Before Harden, female news editor positions were made possible by the departure of many male students for World War II.
“It just struck me that that isn’t that long ago,” Ladisic said of the wartime story. “The fact that that is in living memory for some people is really striking.”
Ladisic interned for two summers at The Charlotte Observer, a newsroom that she said was nearly proportional in terms of gender. After leaving UNC, however, she said that she was shocked by how many male-dominated newsrooms she visited around the country while working for McClatchy in various positions.
“I always have been so blessed and thankful since I started my journey in professional journalism because I’ve had so many women mentors,” Ladisic said. “The team that I’ve worked on since I joined the company has been women. That is not the experience of most women.”
While newsrooms with few women in leadership positions might be led by very talented men, Ladisic said visibility is important.
“I can imagine being a woman out of college going to a paper that is male-dominated...makes it hard for them to advocate for themselves and push for themselves and make sure they’re getting the training that they need,” she said. “I didn’t have that experience, but so many of my friends and colleagues did and still do.”
According to the Women’s Media Center’s “The Status of Women in the U.S. Media 2017” report, men receive 62 percent of byline and other credits in print, online, TV and wire news. The breakdown is about the same for solely print news and slightly higher for TV news, with men representing 75 percent of the evening broadcast reporters.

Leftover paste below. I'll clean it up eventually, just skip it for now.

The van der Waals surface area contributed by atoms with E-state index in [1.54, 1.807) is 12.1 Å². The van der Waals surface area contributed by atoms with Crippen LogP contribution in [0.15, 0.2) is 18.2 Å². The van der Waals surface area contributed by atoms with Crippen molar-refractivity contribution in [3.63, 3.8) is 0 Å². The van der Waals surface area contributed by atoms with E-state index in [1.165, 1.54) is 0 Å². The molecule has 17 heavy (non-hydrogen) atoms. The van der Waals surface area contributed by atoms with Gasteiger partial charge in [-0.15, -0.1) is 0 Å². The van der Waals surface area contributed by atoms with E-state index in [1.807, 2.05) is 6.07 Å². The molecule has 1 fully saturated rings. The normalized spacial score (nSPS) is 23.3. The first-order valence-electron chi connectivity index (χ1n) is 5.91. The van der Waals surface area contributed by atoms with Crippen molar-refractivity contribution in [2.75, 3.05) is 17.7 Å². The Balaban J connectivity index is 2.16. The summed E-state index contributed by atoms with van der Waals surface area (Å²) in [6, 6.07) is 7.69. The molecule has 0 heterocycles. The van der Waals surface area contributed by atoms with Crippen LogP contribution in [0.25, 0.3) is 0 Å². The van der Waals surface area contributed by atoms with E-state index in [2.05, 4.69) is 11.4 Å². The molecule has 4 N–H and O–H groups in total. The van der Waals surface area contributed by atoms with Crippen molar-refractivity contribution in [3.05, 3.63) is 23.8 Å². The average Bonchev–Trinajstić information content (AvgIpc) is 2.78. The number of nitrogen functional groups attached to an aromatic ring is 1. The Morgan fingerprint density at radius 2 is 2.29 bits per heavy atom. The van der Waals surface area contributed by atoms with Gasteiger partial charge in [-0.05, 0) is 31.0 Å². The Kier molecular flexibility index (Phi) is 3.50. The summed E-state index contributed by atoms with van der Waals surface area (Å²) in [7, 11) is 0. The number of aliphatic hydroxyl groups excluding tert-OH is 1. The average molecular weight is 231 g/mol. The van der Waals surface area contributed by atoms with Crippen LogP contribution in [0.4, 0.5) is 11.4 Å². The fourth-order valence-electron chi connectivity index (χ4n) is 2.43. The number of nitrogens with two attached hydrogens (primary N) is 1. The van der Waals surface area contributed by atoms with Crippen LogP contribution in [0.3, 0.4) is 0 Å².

Men and women report on different topics, as well. The Center’s report said 11 percent of sports writers are women, whereas they make up 57 percent of lifestyle reporters and 54 percent of education reporters. Men account for 68 percent of crime and justice reporters, and 66 percent of national politics reporters.
Emily Steel, a reporter for the New York Times and university desk editor at The Daily Tar Heel from 2004-2005, said it is hard to compare working for the DTH to working at a newspaper after college.
“Everyone who works (at the DTH) is always young, and they’re always fresh,” Steel said. “For these people, there never was a way things were done before because they’re the ones doing it now.”
With so many changes between a college and professional newsroom, it is hard to pinpoint which ones might be related specifically to gender or sex, she said.
Steel, who has worked at The New York Times for three and a half years, researched and reported on Bill O’Reilly and mounting sexual harassment allegations and secret settlements.
“The editors at The Times after I published this story realized this was a big issue and wanted to put our resources behind it,” she said. “There have been a lot of women involved in those stories, but there have been a lot of men as well.”
Steel said she worked on the O’Reilly story with fellow reporter Michael Schmidt.
“It helped us to see the world through two different lenses and think about how people talk to women, how people treat women and look at that through the lens of reporting,” she said. “With the sources we would talk to, whether it was that story or the story about Vice media, there were a lot of things, as a woman, that you can relate to or help approach reporting in a different way.”
Steel said that she knew she wanted to be a journalist before coming to UNC, and one of her first acts as a student was submitting her Daily Tar Heel application. Her mom saved the voicemail Steel left her after she found out she had been accepted.
Her experience at The New York Times has been phenomenal, she said, and she has been grateful to do the work she has done there.
“I thought there was real power in holding people in power accountable and telling a story that really changed the way we think about the world,” Steel said. “I feel like our reporting has really been able to do that, and I’m grateful for that.”